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  13. And now for an opposing point of view…. After living up north for several years, putting up with tree roots ripping up sidewalks, damaging house foundations, branches falling off in storms, sometimes damaging houses and/or cars, and the endless leaves that the law somehow DEMANDS be cleaned up, I was never so happy to get back to Texas where I could see the sky meet the horizon, rather than blocking most of the view. To be sure, the Catskills in New York are pretty with their valleys and mountains, but I’m happy to just visit them. As you say, someone has to live there, and it’s good that it’s you.

    Okay, with that editorial comment, those ARE mighty nice pictures.

    I like it that not everyone wants to live here! Some prefer hot climates like yours (which would kill me), some even prefer colder, or wetter, or whatever. Ocean views are mighty nice too. But this has the right combination of attributes for me, and it’s a good thing that it’s not perfect for everyone. -rc

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  14. As beautiful as they are, the pictures don’t quite reflect the magnificence of where you are. My wife Margie and I spent a week hiking in Rocky Mountain National Park several years ago and I am jealous that you get to enjoy that feeling every day of the week. We too have one of our pics hanging in our home and have been asked where we bought it. You’re living the dream Randy.

    Definitely! And yeah, photos never do a place justice. These on-screen photos are nice. The large prints are 10x better. But reality — being there — is at least 10x better than that! -rc

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  15. Beautiful pictures. I’ve never had the luxury of living in a place that had “fall”. When I was in California we had Spring, Summer and fog, now here in Arizona we have really Hot and less hot.

    Thank you for the colors.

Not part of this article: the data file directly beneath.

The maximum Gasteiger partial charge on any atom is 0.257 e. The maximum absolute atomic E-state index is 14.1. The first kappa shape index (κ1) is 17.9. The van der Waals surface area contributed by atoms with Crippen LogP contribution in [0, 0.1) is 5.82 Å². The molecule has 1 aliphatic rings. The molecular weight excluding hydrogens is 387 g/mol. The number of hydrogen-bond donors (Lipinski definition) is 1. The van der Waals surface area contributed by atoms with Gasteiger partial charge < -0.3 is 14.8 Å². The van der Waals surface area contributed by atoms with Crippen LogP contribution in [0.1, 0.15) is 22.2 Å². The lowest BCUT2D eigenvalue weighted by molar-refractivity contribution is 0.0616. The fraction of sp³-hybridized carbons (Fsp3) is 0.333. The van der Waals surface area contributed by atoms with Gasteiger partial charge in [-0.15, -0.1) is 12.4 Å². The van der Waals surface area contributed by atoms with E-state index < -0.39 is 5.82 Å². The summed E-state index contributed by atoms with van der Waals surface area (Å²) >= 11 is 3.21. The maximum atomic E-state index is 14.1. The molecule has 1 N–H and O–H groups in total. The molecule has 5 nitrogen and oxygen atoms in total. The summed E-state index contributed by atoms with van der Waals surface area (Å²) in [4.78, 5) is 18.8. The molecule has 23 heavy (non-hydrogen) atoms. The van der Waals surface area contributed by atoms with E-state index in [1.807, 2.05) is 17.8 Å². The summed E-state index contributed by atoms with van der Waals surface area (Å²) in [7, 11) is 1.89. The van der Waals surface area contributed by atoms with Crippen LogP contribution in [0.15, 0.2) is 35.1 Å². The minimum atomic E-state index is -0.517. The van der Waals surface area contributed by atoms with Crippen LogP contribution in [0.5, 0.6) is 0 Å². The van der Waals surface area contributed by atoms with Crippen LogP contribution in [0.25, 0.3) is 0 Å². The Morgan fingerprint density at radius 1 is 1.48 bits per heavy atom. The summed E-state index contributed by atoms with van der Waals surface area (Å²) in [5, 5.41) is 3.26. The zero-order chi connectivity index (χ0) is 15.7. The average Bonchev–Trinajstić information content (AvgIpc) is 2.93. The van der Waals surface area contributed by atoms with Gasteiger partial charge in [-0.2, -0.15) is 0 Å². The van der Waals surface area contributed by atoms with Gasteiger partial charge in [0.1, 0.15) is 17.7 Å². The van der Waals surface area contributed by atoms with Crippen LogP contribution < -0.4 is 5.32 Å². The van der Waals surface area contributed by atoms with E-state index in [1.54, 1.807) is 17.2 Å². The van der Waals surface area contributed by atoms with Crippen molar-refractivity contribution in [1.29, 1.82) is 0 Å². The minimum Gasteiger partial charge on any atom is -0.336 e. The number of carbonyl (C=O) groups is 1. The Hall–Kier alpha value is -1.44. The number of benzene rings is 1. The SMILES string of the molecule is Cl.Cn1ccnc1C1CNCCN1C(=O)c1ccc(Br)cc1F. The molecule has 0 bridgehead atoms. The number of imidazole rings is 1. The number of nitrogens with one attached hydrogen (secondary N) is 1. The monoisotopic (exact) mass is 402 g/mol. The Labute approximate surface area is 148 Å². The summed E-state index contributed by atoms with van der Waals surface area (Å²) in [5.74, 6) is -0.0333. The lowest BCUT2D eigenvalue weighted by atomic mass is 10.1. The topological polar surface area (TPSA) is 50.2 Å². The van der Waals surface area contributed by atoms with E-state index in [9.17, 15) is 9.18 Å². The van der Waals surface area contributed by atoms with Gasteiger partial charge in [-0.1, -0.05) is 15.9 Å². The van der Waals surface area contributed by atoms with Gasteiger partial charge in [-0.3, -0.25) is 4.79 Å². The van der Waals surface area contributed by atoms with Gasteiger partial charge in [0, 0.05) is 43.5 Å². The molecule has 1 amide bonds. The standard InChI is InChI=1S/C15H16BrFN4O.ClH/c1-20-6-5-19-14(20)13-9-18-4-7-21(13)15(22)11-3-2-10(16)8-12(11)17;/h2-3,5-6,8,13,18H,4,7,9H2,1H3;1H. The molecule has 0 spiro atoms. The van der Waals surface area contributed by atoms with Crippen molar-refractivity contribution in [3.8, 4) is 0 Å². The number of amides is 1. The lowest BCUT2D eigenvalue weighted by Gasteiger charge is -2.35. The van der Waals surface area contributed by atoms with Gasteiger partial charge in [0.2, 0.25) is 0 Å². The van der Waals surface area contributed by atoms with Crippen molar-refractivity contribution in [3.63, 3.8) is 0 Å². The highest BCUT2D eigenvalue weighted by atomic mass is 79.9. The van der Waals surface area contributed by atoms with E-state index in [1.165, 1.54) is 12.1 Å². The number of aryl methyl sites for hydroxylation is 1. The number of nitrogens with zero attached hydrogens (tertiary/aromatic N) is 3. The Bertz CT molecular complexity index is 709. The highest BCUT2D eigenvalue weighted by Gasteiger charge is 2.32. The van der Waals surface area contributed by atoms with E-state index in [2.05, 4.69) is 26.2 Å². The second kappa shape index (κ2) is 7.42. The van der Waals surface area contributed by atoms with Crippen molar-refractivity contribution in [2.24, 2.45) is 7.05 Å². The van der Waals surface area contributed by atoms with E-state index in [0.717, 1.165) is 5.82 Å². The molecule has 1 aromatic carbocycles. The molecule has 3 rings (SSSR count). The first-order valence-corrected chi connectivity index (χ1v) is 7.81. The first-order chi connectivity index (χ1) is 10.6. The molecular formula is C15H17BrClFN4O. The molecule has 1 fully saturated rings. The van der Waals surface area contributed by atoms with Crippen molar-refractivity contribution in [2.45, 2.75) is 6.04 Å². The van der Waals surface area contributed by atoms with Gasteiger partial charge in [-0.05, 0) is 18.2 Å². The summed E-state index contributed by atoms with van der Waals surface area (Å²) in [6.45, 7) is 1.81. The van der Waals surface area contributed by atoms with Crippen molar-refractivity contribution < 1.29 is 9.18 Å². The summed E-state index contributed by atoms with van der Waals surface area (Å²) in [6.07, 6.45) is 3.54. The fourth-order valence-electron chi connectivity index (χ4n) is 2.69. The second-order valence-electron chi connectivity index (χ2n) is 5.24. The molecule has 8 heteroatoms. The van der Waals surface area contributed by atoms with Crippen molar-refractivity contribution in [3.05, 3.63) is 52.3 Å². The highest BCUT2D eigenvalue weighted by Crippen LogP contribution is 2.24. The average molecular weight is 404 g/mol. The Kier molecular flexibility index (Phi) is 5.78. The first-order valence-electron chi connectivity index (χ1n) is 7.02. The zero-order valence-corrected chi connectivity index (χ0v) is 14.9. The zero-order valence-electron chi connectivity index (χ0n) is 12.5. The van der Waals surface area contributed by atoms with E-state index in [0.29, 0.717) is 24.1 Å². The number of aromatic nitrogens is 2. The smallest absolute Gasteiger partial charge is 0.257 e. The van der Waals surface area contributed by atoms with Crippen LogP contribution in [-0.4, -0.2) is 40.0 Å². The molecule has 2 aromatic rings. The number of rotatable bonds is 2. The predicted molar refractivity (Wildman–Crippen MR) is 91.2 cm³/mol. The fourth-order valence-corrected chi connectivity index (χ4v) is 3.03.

I thought Arizona was more like extremely hot and unbearably hot…. -rc

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  16. Wow, that’s Colorful….and a good illustration of why I MISS running the Western states. My current Trucking job keeps me mainly north of I-40 and east of I-75 — where most of the people, and traffic, are located.

    Not much color out here, just yet. Saw a single tree turning, in the lowlands of NJ, late last week….and noted a nice outburst of colors in WV yesterday, along the highest points (about 3500′) of the I-77 corridor.

    But I know it won’t be long, as our peak color time is mid to late October….

    Yeah, Colorado is definitely early, thanks to elevation. My house is at 7,500′. We went up to about 9,000′ that day. -rc

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  17. The comments above about a photo never being as good as being there has me wondering if you’ve ever tried shooting panoramas. They’re still not nearly the same as being there of course, but they can often do more justice to a landscape than a single shot.

    A bit of hardware is very helpful, and include a panorama head (I use the Nodal Ninja but there are several others) and a tripod. (It’s possible to shoot a panorama without the head and tripod, just hand-holding the camera. However the precision provided by the head and tripod reduces the amount of trimming of the final panorama.)

    Software to stitch the individual shots into the panorama is mandatory. (I use Panorama Factory, but again there are others, e.g., I’m told that Photoshop includes a panorama function.)

    I’m definitely aware of the technique, and the amazing fact that even in a high-resolution art print, you cannot tell where the “seams” are. Truly amazing. I’m just moving one step at a time: I have a demanding day job, and will just have to add in techniques (and tech!) as time allows. That is definitely one thing I’ve already looked at, and will get to “sometime.” -rc

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  18. Reminds me of going to British Columbia to visit my mother. Doesn’t matter where, there is nothing as breathtaking as the mountains in the autumn. Beautiful.